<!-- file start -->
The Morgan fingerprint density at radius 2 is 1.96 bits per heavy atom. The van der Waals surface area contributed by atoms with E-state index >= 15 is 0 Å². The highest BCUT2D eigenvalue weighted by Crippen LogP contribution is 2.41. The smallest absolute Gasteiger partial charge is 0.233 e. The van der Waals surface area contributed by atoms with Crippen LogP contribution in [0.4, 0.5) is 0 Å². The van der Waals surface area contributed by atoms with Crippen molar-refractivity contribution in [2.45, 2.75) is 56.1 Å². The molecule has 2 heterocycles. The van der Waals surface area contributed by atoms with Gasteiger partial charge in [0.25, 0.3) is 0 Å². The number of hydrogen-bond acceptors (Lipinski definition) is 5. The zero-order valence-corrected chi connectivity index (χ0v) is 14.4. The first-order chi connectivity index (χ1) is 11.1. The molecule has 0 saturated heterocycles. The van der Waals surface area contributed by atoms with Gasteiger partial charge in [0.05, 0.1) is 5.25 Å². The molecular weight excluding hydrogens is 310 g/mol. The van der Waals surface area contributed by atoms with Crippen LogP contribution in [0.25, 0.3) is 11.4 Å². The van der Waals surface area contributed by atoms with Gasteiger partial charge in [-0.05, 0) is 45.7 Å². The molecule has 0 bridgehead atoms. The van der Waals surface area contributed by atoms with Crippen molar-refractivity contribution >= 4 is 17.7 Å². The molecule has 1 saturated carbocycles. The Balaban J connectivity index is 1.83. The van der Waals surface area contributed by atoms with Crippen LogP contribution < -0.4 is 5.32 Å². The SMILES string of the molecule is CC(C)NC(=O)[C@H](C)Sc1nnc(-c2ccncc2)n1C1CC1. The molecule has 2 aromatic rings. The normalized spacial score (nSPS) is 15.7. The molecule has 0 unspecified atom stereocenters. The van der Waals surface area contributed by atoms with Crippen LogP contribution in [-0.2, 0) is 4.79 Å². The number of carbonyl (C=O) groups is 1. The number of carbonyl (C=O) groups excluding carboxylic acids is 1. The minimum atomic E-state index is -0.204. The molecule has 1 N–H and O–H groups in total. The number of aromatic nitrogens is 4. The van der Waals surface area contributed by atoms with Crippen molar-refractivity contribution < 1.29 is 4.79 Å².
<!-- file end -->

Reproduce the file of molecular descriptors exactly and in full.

The Morgan fingerprint density at radius 2 is 1.96 bits per heavy atom. The van der Waals surface area contributed by atoms with E-state index >= 15 is 0 Å². The highest BCUT2D eigenvalue weighted by Crippen LogP contribution is 2.41. The smallest absolute Gasteiger partial charge is 0.233 e. The van der Waals surface area contributed by atoms with Crippen LogP contribution in [0.4, 0.5) is 0 Å². The van der Waals surface area contributed by atoms with Crippen molar-refractivity contribution in [2.45, 2.75) is 56.1 Å². The molecule has 2 heterocycles. The van der Waals surface area contributed by atoms with Gasteiger partial charge in [0.25, 0.3) is 0 Å². The number of hydrogen-bond acceptors (Lipinski definition) is 5. The zero-order valence-corrected chi connectivity index (χ0v) is 14.4. The first-order chi connectivity index (χ1) is 11.1. The molecule has 0 saturated heterocycles. The van der Waals surface area contributed by atoms with Gasteiger partial charge in [0.05, 0.1) is 5.25 Å². The molecular weight excluding hydrogens is 310 g/mol. The van der Waals surface area contributed by atoms with Crippen LogP contribution in [0.25, 0.3) is 11.4 Å². The van der Waals surface area contributed by atoms with Gasteiger partial charge in [-0.05, 0) is 45.7 Å². The molecule has 0 bridgehead atoms. The van der Waals surface area contributed by atoms with Crippen molar-refractivity contribution >= 4 is 17.7 Å². The molecule has 1 saturated carbocycles. The Balaban J connectivity index is 1.83. The van der Waals surface area contributed by atoms with Crippen LogP contribution < -0.4 is 5.32 Å². The SMILES string of the molecule is CC(C)NC(=O)[C@H](C)Sc1nnc(-c2ccncc2)n1C1CC1. The molecule has 2 aromatic rings. The normalized spacial score (nSPS) is 15.7. The molecule has 0 unspecified atom stereocenters. The van der Waals surface area contributed by atoms with Crippen LogP contribution in [-0.2, 0) is 4.79 Å². The number of carbonyl (C=O) groups is 1. The number of carbonyl (C=O) groups excluding carboxylic acids is 1. The minimum atomic E-state index is -0.204. The molecule has 1 N–H and O–H groups in total. The number of aromatic nitrogens is 4. The van der Waals surface area contributed by atoms with Crippen molar-refractivity contribution < 1.29 is 4.79 Å².